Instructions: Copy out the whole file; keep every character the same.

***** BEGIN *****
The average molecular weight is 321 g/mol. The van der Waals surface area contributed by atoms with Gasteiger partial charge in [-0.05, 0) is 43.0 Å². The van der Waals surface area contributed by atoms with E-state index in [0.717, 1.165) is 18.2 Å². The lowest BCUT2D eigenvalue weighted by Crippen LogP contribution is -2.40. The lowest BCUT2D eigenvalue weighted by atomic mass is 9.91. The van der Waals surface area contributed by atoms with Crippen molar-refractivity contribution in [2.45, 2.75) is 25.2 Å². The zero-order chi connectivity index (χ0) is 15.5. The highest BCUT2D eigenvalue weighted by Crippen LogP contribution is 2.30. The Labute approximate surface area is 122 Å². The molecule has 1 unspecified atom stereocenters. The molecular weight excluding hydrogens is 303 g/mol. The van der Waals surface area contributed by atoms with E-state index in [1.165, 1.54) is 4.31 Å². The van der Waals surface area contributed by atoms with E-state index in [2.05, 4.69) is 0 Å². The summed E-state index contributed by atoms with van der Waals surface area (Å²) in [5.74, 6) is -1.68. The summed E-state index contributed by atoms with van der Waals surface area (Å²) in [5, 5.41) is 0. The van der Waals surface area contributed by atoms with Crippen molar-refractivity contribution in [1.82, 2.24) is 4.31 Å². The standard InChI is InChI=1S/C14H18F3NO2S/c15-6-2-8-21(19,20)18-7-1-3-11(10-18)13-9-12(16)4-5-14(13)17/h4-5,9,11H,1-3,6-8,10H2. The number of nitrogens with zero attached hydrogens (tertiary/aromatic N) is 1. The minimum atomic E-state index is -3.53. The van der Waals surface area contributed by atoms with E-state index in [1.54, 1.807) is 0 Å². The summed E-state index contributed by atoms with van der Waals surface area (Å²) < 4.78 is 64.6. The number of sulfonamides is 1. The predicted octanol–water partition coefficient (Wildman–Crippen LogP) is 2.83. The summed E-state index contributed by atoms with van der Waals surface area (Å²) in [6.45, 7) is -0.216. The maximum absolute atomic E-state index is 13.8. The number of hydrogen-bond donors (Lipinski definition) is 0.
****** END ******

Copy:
The average molecular weight is 321 g/mol. The van der Waals surface area contributed by atoms with Gasteiger partial charge in [-0.05, 0) is 43.0 Å². The van der Waals surface area contributed by atoms with E-state index in [0.717, 1.165) is 18.2 Å². The lowest BCUT2D eigenvalue weighted by Crippen LogP contribution is -2.40. The lowest BCUT2D eigenvalue weighted by atomic mass is 9.91. The van der Waals surface area contributed by atoms with Crippen molar-refractivity contribution in [2.45, 2.75) is 25.2 Å². The zero-order chi connectivity index (χ0) is 15.5. The highest BCUT2D eigenvalue weighted by Crippen LogP contribution is 2.30. The Labute approximate surface area is 122 Å². The molecule has 1 unspecified atom stereocenters. The molecular weight excluding hydrogens is 303 g/mol. The van der Waals surface area contributed by atoms with E-state index in [1.165, 1.54) is 4.31 Å². The van der Waals surface area contributed by atoms with E-state index in [2.05, 4.69) is 0 Å². The summed E-state index contributed by atoms with van der Waals surface area (Å²) in [5.74, 6) is -1.68. The summed E-state index contributed by atoms with van der Waals surface area (Å²) in [5, 5.41) is 0. The van der Waals surface area contributed by atoms with Crippen molar-refractivity contribution in [1.82, 2.24) is 4.31 Å². The standard InChI is InChI=1S/C14H18F3NO2S/c15-6-2-8-21(19,20)18-7-1-3-11(10-18)13-9-12(16)4-5-14(13)17/h4-5,9,11H,1-3,6-8,10H2. The number of nitrogens with zero attached hydrogens (tertiary/aromatic N) is 1. The minimum atomic E-state index is -3.53. The van der Waals surface area contributed by atoms with E-state index in [1.54, 1.807) is 0 Å². The summed E-state index contributed by atoms with van der Waals surface area (Å²) < 4.78 is 64.6. The number of sulfonamides is 1. The predicted octanol–water partition coefficient (Wildman–Crippen LogP) is 2.83. The summed E-state index contributed by atoms with van der Waals surface area (Å²) in [6.45, 7) is -0.216. The maximum absolute atomic E-state index is 13.8. The number of hydrogen-bond donors (Lipinski definition) is 0.